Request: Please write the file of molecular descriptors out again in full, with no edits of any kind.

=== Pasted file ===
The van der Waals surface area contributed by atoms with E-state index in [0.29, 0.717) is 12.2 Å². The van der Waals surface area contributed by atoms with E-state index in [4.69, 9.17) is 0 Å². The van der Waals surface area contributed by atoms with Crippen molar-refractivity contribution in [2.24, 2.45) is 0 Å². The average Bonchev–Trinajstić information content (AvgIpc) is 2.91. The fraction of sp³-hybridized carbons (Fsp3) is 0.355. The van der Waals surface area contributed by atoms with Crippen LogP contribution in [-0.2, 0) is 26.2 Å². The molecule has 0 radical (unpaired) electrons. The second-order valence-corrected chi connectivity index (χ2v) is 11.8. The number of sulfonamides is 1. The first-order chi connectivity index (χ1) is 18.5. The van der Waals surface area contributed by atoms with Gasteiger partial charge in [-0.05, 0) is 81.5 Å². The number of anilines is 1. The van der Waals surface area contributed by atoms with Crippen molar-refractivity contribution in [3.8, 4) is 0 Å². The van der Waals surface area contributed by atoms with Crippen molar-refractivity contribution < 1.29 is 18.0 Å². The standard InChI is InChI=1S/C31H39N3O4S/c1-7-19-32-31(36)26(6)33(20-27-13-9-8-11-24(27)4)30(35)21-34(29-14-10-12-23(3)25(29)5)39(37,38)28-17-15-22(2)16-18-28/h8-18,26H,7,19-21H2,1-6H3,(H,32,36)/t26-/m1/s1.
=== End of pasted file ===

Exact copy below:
The van der Waals surface area contributed by atoms with E-state index in [0.29, 0.717) is 12.2 Å². The van der Waals surface area contributed by atoms with E-state index in [4.69, 9.17) is 0 Å². The van der Waals surface area contributed by atoms with Crippen molar-refractivity contribution in [2.24, 2.45) is 0 Å². The average Bonchev–Trinajstić information content (AvgIpc) is 2.91. The fraction of sp³-hybridized carbons (Fsp3) is 0.355. The van der Waals surface area contributed by atoms with Crippen LogP contribution in [-0.2, 0) is 26.2 Å². The molecule has 0 radical (unpaired) electrons. The second-order valence-corrected chi connectivity index (χ2v) is 11.8. The number of sulfonamides is 1. The first-order chi connectivity index (χ1) is 18.5. The van der Waals surface area contributed by atoms with Gasteiger partial charge in [-0.05, 0) is 81.5 Å². The number of anilines is 1. The van der Waals surface area contributed by atoms with Crippen molar-refractivity contribution in [3.8, 4) is 0 Å². The van der Waals surface area contributed by atoms with Crippen molar-refractivity contribution < 1.29 is 18.0 Å². The standard InChI is InChI=1S/C31H39N3O4S/c1-7-19-32-31(36)26(6)33(20-27-13-9-8-11-24(27)4)30(35)21-34(29-14-10-12-23(3)25(29)5)39(37,38)28-17-15-22(2)16-18-28/h8-18,26H,7,19-21H2,1-6H3,(H,32,36)/t26-/m1/s1.